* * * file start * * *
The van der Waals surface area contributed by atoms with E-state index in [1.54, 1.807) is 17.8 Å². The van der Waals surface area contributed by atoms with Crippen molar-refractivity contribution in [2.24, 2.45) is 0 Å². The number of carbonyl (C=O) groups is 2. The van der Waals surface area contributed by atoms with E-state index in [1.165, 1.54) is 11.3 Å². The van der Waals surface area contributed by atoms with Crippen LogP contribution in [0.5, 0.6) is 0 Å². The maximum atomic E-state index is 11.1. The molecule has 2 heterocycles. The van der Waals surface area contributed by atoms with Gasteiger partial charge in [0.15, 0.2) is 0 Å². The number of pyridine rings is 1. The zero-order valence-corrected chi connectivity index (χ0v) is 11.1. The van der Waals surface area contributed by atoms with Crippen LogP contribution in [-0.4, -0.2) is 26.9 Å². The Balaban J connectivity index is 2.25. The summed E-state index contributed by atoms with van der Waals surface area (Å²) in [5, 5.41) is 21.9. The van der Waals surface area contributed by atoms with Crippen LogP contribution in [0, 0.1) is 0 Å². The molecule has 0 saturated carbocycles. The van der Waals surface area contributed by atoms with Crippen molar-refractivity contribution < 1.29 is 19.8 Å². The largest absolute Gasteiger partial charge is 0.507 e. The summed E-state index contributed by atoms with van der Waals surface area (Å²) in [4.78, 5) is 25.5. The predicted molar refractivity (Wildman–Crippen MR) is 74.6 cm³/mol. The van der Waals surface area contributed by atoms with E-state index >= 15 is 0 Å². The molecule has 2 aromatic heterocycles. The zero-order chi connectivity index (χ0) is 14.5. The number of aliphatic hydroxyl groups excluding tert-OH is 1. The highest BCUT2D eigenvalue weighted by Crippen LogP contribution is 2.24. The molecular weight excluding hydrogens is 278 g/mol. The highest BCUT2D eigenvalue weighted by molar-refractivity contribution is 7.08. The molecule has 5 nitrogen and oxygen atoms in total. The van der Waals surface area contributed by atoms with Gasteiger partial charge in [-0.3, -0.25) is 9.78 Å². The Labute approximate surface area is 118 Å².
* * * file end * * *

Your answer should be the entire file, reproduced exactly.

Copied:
The van der Waals surface area contributed by atoms with E-state index in [1.54, 1.807) is 17.8 Å². The van der Waals surface area contributed by atoms with Crippen molar-refractivity contribution in [2.24, 2.45) is 0 Å². The number of carbonyl (C=O) groups is 2. The van der Waals surface area contributed by atoms with E-state index in [1.165, 1.54) is 11.3 Å². The van der Waals surface area contributed by atoms with Crippen LogP contribution in [0.5, 0.6) is 0 Å². The maximum atomic E-state index is 11.1. The molecule has 2 heterocycles. The van der Waals surface area contributed by atoms with Gasteiger partial charge in [0.15, 0.2) is 0 Å². The number of pyridine rings is 1. The zero-order valence-corrected chi connectivity index (χ0v) is 11.1. The van der Waals surface area contributed by atoms with Crippen LogP contribution in [-0.4, -0.2) is 26.9 Å². The Balaban J connectivity index is 2.25. The summed E-state index contributed by atoms with van der Waals surface area (Å²) in [5, 5.41) is 21.9. The van der Waals surface area contributed by atoms with Crippen LogP contribution in [0, 0.1) is 0 Å². The molecule has 0 saturated carbocycles. The van der Waals surface area contributed by atoms with Crippen molar-refractivity contribution < 1.29 is 19.8 Å². The largest absolute Gasteiger partial charge is 0.507 e. The summed E-state index contributed by atoms with van der Waals surface area (Å²) in [4.78, 5) is 25.5. The predicted molar refractivity (Wildman–Crippen MR) is 74.6 cm³/mol. The van der Waals surface area contributed by atoms with E-state index >= 15 is 0 Å². The molecule has 2 aromatic heterocycles. The zero-order chi connectivity index (χ0) is 14.5. The number of aliphatic hydroxyl groups excluding tert-OH is 1. The highest BCUT2D eigenvalue weighted by Crippen LogP contribution is 2.24. The molecular weight excluding hydrogens is 278 g/mol. The highest BCUT2D eigenvalue weighted by molar-refractivity contribution is 7.08. The molecule has 5 nitrogen and oxygen atoms in total. The van der Waals surface area contributed by atoms with Gasteiger partial charge in [-0.3, -0.25) is 9.78 Å². The Labute approximate surface area is 118 Å².